U.S. District Judge Robin Cauthron dismissed a case regarding a Ten Commandments monument on Oklahoma State Capitol grounds. The plaintiff was an atheist group from New Jersey looking for the monument to be removed.
The 6-foot-tall stone monument was paid for with private money and installed in 2012. There were immediate complaints saying that it violated the U.S. Constitution that stipulates the separation of church and state.
Cauthron wrote, “The Court finds that Plaintiffs have failed to establish standing and therefore the Court lacks jurisdiction to decide this action.”
Cauthron decided that American Atheists Inc. were not able to show that they were injured by the monument. However the American Atheists disagreed with the ruling.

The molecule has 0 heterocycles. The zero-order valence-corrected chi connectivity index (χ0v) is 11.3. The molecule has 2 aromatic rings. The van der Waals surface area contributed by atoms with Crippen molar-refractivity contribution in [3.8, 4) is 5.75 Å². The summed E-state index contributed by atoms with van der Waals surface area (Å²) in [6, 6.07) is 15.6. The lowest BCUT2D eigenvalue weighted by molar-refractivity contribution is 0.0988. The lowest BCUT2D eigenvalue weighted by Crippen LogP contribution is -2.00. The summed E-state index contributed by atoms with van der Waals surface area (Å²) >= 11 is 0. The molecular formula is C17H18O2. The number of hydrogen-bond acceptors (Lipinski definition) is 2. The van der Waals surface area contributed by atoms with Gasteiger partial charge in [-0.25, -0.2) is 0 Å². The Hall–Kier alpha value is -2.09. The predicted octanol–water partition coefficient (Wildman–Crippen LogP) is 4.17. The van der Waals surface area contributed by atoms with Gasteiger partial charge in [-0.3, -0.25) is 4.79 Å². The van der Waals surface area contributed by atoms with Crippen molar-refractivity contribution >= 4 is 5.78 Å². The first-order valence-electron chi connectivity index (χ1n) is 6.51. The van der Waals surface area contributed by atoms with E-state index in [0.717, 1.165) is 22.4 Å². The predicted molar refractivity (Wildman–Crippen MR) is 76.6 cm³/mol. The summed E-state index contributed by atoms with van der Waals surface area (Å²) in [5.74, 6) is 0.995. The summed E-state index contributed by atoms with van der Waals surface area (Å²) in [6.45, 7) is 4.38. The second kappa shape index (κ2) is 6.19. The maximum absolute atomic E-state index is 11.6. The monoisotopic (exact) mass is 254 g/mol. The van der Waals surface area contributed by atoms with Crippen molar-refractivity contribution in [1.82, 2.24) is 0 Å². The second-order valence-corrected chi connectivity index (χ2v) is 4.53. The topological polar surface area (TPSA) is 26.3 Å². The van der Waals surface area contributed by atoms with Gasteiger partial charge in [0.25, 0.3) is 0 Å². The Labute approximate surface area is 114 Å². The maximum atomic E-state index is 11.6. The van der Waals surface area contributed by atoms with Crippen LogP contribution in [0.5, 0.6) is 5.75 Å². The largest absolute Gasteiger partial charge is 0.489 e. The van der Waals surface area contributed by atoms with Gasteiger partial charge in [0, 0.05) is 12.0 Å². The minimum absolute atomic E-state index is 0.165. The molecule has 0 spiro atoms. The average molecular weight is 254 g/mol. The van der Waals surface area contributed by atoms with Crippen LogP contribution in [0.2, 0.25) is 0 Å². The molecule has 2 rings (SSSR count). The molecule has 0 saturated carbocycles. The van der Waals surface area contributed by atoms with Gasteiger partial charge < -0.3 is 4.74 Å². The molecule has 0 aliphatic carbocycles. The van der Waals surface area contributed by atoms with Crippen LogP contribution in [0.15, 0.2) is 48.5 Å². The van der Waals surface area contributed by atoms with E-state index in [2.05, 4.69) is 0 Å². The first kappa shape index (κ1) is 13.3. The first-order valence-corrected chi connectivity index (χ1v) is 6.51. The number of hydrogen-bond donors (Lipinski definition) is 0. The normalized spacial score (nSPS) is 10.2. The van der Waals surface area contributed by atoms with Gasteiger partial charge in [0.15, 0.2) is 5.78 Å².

“I want to be clear about this: We have a religious monument, placed on government property, by government mandate,” explained American Atheists President David Silverman.
The officials who approved of the monument claim that it does not serve a religious purpose. Instead, it was put there to mark a historical event. Multiple groups, including the Satanists and the Church of the Flying Spaghetti Monster, responded by asking permission to raise monuments that they thought marked historical events as well.
Oklahoma Attorney General Scott Pruitt reacted to the decision saying, “This is another victory for the State of Oklahoma and one more affirmation that the Ten Commandments monument can remain on display at our State Capitol.”
Tulsa World reports that the American Atheists are allowed to resubmit the case if it can prove the monument resulted in injury or harm.